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Old 01-21-2016, 01:16 AM   #23
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Some questions, in no particular order:

Q. With the way you've cut the chassis to get the lift, how do you plan on rebuilding the ribs?

A. Had a sheet metal company bend ribs slightly taller so they would fit over but share the same flange plain ill have pics later to show. Then they where attached with 22 3/8"plug welds



Q. Have you taken into account the single plane of stress caused by making a straight cut?

A. The skin, the ribs, or both? No i havent but there is some other strengthening items I put in so im not too conserned about THAT stress


Q. Is aluminum sheet a metal of convenience, or is there a specific reason for it?

A. Convenience and weight. Already have it and dont want to buy all new.



Q. How are you planning on fastening the skin together, especially if it's different metals that can have galvanic reaction with each other?

A. At the top sandwiched between strips of inertube or caulk in between 2 layers of steel with self taping screws going through. At the bottom steel, caulk or inertube, AL, roofing screw with ruber washer.



Q. What specific things (other than being able to play basketball - ha!) inside the bus do you desire that high of a lift?

A. Lofts



Q. Do you plan on a lot of driving, or mostly leave it parked from one place to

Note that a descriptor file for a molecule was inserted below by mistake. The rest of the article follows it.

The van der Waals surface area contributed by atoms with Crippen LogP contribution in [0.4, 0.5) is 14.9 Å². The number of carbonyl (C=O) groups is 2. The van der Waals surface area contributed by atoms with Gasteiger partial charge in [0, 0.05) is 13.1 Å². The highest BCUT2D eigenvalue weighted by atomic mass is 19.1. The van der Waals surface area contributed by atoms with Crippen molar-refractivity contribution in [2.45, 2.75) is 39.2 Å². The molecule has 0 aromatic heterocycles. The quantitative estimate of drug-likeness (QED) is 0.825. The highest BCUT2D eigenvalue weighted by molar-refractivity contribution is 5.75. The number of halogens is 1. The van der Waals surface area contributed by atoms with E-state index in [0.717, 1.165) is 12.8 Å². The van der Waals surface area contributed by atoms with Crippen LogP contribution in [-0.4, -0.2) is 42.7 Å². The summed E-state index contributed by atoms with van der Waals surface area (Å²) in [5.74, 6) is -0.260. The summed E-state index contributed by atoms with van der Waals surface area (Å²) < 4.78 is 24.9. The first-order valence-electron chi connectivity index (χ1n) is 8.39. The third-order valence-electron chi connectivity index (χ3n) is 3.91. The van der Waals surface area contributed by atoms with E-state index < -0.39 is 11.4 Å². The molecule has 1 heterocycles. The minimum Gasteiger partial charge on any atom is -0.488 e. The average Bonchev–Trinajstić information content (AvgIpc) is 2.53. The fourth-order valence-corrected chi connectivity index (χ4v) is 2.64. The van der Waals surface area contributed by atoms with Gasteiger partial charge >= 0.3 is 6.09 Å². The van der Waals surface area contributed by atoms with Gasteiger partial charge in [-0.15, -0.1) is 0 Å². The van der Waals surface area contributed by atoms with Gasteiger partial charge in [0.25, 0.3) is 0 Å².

A. Mostly parked but i do want to do some travle. My guess 6 months per location.
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Old 01-22-2016, 03:34 AM   #24
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The ribs I had made. Some are full ribs so I could custom cut the corner ones and others had 8"of flange missing for the overlap.




Made a jig to drill all the plug weld holes. Cut holes 3/8"





Ribs with the holes drilled. Had to wipe off the oil befor welding. 4 holes each side 3 each face for 11 on eachend and 22 on each rib. 22 plug welds times 32 ribs........... alot of plug welds





Grinding off burrs






Due to the depth of the rib the sheet metal company could not go all the way to 90* so I used clamps with a bit of tubular steel for leverage to squeez all up and down the rib to get a tight fit. After a few I realized the flat footed one woulden't ding up the rib




Welding them in





Adding weight to the roof to drop it 1/8" to get the exact mesurment/ goofing off.



You can see the rachet straps we used to keep things square while we welded in suports







That was a floppy thing to cut. We put thes at the top and bottom of the cut/original material between the rib and the skin.




Throwing in some triangulation.




Turning the emergency exits in to standard windows. (I know every one hates bus windows)





Making some longer material for the new door jam




Fabricated my own D Tube for the 2 front corners comming off the windshield out of 1x2 and 2" pipe. Its steped so the bottom slides in and the the rest is above.





The rear corner pillers. Amazingly stout for 16Ga this was the sheet metal guys second attempt. There is the flange 1" of flat the radius 1" of flat and then the other flange. His first attempt was just flages and radius. He also told me a week after I came in some one elts in the Sedona area asked for the same thing but with deeper ribs, so if you on here say hi.





Finally framed in the front door and window stringers.
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Old 01-22-2016, 09:56 AM   #25